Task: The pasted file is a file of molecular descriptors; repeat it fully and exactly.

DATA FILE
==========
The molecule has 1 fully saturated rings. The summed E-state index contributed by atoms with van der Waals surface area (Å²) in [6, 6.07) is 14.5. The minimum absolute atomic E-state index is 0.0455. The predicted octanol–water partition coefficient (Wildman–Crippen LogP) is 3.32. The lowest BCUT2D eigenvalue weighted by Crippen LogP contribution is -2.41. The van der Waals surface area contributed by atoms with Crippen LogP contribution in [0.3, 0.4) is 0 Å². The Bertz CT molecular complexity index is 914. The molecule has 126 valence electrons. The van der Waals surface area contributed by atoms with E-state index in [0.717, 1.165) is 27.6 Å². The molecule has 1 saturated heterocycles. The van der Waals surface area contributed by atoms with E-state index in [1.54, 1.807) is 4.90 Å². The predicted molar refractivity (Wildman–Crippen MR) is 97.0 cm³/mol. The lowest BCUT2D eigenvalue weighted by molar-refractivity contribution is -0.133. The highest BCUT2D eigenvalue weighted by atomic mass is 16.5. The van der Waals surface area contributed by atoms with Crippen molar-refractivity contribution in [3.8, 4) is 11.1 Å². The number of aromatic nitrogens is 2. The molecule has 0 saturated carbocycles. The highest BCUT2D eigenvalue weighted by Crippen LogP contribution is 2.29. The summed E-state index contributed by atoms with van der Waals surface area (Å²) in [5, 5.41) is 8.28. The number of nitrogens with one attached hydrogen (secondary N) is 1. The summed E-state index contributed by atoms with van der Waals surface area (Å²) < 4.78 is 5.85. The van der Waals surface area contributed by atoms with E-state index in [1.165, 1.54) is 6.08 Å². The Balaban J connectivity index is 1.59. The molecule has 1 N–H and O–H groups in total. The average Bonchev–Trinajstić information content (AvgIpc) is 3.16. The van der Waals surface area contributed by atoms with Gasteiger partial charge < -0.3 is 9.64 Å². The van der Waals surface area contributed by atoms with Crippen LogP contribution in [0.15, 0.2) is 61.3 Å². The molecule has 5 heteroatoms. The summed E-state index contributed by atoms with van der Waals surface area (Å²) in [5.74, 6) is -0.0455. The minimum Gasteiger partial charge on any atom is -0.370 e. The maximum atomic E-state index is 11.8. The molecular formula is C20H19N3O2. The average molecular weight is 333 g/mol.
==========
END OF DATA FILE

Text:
The molecule has 1 fully saturated rings. The summed E-state index contributed by atoms with van der Waals surface area (Å²) in [6, 6.07) is 14.5. The minimum absolute atomic E-state index is 0.0455. The predicted octanol–water partition coefficient (Wildman–Crippen LogP) is 3.32. The lowest BCUT2D eigenvalue weighted by Crippen LogP contribution is -2.41. The van der Waals surface area contributed by atoms with Crippen LogP contribution in [0.3, 0.4) is 0 Å². The Bertz CT molecular complexity index is 914. The molecule has 126 valence electrons. The van der Waals surface area contributed by atoms with E-state index in [0.717, 1.165) is 27.6 Å². The molecule has 1 saturated heterocycles. The van der Waals surface area contributed by atoms with E-state index in [1.54, 1.807) is 4.90 Å². The predicted molar refractivity (Wildman–Crippen MR) is 97.0 cm³/mol. The lowest BCUT2D eigenvalue weighted by molar-refractivity contribution is -0.133. The highest BCUT2D eigenvalue weighted by atomic mass is 16.5. The van der Waals surface area contributed by atoms with Crippen molar-refractivity contribution in [3.8, 4) is 11.1 Å². The number of aromatic nitrogens is 2. The molecule has 0 saturated carbocycles. The highest BCUT2D eigenvalue weighted by Crippen LogP contribution is 2.29. The summed E-state index contributed by atoms with van der Waals surface area (Å²) in [5, 5.41) is 8.28. The number of nitrogens with one attached hydrogen (secondary N) is 1. The summed E-state index contributed by atoms with van der Waals surface area (Å²) < 4.78 is 5.85. The van der Waals surface area contributed by atoms with E-state index in [1.165, 1.54) is 6.08 Å². The Balaban J connectivity index is 1.59. The molecule has 1 N–H and O–H groups in total. The average Bonchev–Trinajstić information content (AvgIpc) is 3.16. The van der Waals surface area contributed by atoms with Gasteiger partial charge < -0.3 is 9.64 Å². The van der Waals surface area contributed by atoms with Crippen LogP contribution in [0.15, 0.2) is 61.3 Å². The molecule has 5 heteroatoms. The summed E-state index contributed by atoms with van der Waals surface area (Å²) in [5.74, 6) is -0.0455. The minimum Gasteiger partial charge on any atom is -0.370 e. The maximum atomic E-state index is 11.8. The molecular formula is C20H19N3O2. The average molecular weight is 333 g/mol.